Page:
Friday, August 23, 2019

Veronica's Heart

Veronica’s Heart
(or The True Canvas of God)

article and photos by Paul Badde

(translation of the article which appeared in the August, 2019 edition of the Italian monthly Tempi)

"The name rose at the moment when your heart became an image: an image of truth/ Your name rose from your eyes lost in gazing", wrote Karol Wojtyla in 1978 in a poem that he called "The Name", addressed to the Veronica we know from the Sixth Station along the Way of the Cross.

The poet was a visionary. Shortly after writing this he will travel from Krakow to Rome, be elected pope and on October 22 present himself to the blocs of the world, then still rigidly divided, with the words "Do not be afraid!  Open, indeed, throw open wide the doors to Christ! To his saving power open the borders of states, economic systems such as political ones, vast fields of culture, civilization, development! Do not be afraid! Christ knows "what is inside man". Only he knows! [...] Let Christ speak to man. He alone has words of life, yes, of eternal life.”  Let Christ speak to man!

A saint sat on the throne of Peter: John Paul the Great. It was a quantum leap of history. His election at the time shocked me to the point that in October 1978 John Paul II made me a journalist and a reporter who wanted and had to write all this. Until then I had been a history teacher. "This man will change the world," I wrote in my first article, which at that time no newspaper wanted to publish. However, the Polish Pope stood by my side. Soon, with an invisible hand, he would open up the access to many newsrooms in Germany, even though I had never learned the trade of a journalist. Because of him, in the fall of 1979 I went with my wife from Berlin to Poland, where for the first time in our lives we met a living image in the image of Our Lady of Czestochowa. Because of him, in March 1979 we wanted to call our fourth child John Paul, but after her birth we decided for Mary Magdalene. 

He really became "my pope". As a correspondent for the Berlin newspaper Die Welt, I therefore had the opportunity to be there in person, on April 21, 2000, when the old poet on the papal throne in his reflections on Good Friday returned once again to his old poetry of 1978 (which was first published in 1979, after his election).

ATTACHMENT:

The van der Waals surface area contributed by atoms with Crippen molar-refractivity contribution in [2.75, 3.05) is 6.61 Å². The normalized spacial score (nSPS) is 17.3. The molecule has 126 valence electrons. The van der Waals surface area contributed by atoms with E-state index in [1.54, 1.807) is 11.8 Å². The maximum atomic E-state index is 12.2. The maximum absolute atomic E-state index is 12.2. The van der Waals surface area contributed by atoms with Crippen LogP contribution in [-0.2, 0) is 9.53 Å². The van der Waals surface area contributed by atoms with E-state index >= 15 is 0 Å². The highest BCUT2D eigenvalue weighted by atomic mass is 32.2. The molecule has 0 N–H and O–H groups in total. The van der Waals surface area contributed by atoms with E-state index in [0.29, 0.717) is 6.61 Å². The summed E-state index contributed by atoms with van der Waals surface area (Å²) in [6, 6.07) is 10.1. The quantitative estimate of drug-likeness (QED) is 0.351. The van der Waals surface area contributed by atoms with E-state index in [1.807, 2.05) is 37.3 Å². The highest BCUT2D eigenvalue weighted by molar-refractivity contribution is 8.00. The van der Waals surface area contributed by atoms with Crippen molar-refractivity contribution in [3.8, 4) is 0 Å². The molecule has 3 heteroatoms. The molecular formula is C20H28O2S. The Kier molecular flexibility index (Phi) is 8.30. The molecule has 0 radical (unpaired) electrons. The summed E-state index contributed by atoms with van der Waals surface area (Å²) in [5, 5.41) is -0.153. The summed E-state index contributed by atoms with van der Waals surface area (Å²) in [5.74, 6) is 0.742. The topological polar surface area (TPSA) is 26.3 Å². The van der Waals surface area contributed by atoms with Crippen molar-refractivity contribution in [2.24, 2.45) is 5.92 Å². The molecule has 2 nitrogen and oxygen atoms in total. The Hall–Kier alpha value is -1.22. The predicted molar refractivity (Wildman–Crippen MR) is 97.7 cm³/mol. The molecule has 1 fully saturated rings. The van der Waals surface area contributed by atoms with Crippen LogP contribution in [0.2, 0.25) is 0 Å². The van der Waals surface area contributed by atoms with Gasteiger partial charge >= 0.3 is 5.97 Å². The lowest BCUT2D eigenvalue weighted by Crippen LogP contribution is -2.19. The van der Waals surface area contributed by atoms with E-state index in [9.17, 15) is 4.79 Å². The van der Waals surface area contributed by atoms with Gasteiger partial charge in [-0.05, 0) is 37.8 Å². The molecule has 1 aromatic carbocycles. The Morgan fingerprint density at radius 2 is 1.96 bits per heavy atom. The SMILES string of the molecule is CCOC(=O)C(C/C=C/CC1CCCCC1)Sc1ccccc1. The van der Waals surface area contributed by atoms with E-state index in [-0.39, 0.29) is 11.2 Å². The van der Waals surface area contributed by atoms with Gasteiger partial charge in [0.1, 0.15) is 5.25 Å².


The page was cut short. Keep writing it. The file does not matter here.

“Veronica does not appear in the Gospels” he said on that occasion.  “Her name is not mentioned, even though the names of other women who accompanied Jesus do appear.
It is possible, therefore, that the name refers more to what the woman did. In fact, according to tradition, on the road to Calvary a woman pushed her way through the soldiers escorting Jesus, and with a veil wiped the sweat and blood from the Lord’s face. That face remained imprinted on the veil, a faithful reflection, a “true icon” …If so, the name …carries with it the deepest truth about her.”

The holy genius knew that in real history the poetic figure of Veronica, like no other, had kept alive the awareness that Christians have the treasure of an authentic image of God, not made by human hands. A stroke of the genius of God for the benefit of our memory.

But "what is truth?" Jesus is silent when Pontius Pilate asks him, he merely looks at the Roman procurator. In Jesus truth had become man. It stood there in front of him. The problem of truth in the history of humanity has never received a more moving answer than in that interrogation. Pilate finds no fault in the accused. He has him whipped, tortured with a crown of thorns and presents him to those who invoke his death with the words: "Behold the man".

God, who created man in His image, shows Himself here in Jesus as the first and last of all his images, as "the image of the invisible God", as Paul later wrote. Ecce homo! Face the truth! Then Pilate delivers the Son of man to his persecutors: "Take him and crucify him!"

But the trial of Pilate continues today, together with his question: "What is truth?" And just as he was silent then, Jesus is silent even today. In the meantime, however, new witnesses have been added to the trial. And these are the very ancient and "angelic witnesses", as it says in the Easter Sequence that for a thousand years has been sung at Easter by Christians of the West: "Sudarium et vestes". The "sudariumˮ and the “clothsˮ that were found in the tomb of Christ after his resurrection.